6. found your blog via lynnscontrolledchaos, and I must say, this post made me bawl my face off.
    I’ve read several of your posts (ok, so I’m a creeper:) and you have such a positive spirit. and it is so plain to see, that your son does too!

  7. Hello Olivia,

    I’m so so sorry for you! I cried reading your story. It so unfair!! I found you when you commented on another blog. I lost one of my twin boys to placental abruption. This is my story-if it can help you. http://www.anniebourgault.com/2011/08/twin-birth-grieving-my-son.html.
    We are so very unlucky because it’s such a rare thing. I had my boys at home on July 3rd and I don’t think anyone would have been able to save my baby if I would have been in hospital either. When I went to the hospital for some respite the day after the birth, I was told that if I had chosen hospital birth my baby might have lived with severe brain damage. Thank you for sharing your story.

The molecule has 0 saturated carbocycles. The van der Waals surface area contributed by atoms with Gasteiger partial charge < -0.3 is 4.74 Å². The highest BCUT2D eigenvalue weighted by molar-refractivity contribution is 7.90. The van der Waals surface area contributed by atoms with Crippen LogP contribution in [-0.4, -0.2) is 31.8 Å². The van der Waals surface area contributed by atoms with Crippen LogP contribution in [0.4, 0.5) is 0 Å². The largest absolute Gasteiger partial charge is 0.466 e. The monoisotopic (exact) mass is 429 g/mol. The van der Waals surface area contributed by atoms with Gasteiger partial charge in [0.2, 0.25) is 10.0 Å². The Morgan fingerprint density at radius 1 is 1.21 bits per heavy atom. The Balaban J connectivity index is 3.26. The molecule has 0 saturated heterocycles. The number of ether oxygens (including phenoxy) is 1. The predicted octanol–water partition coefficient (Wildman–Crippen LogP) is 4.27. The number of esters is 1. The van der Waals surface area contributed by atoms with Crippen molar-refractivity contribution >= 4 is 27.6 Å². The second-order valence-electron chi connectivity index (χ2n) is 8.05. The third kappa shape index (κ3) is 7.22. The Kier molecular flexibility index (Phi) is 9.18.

8. Hi Olivia
    Wow, Noah’s story is so similar to Isaac’s. Isn’t it so scary when faced with the prospect of having to switch off the life support of your beautiful new baby? I’ve just started blogging, so if you want to see the start of Isaac’s story, come join us for the ride on tuibrewster.blogspot.com
    I look forward to reading of Noah’s progress.
    Tui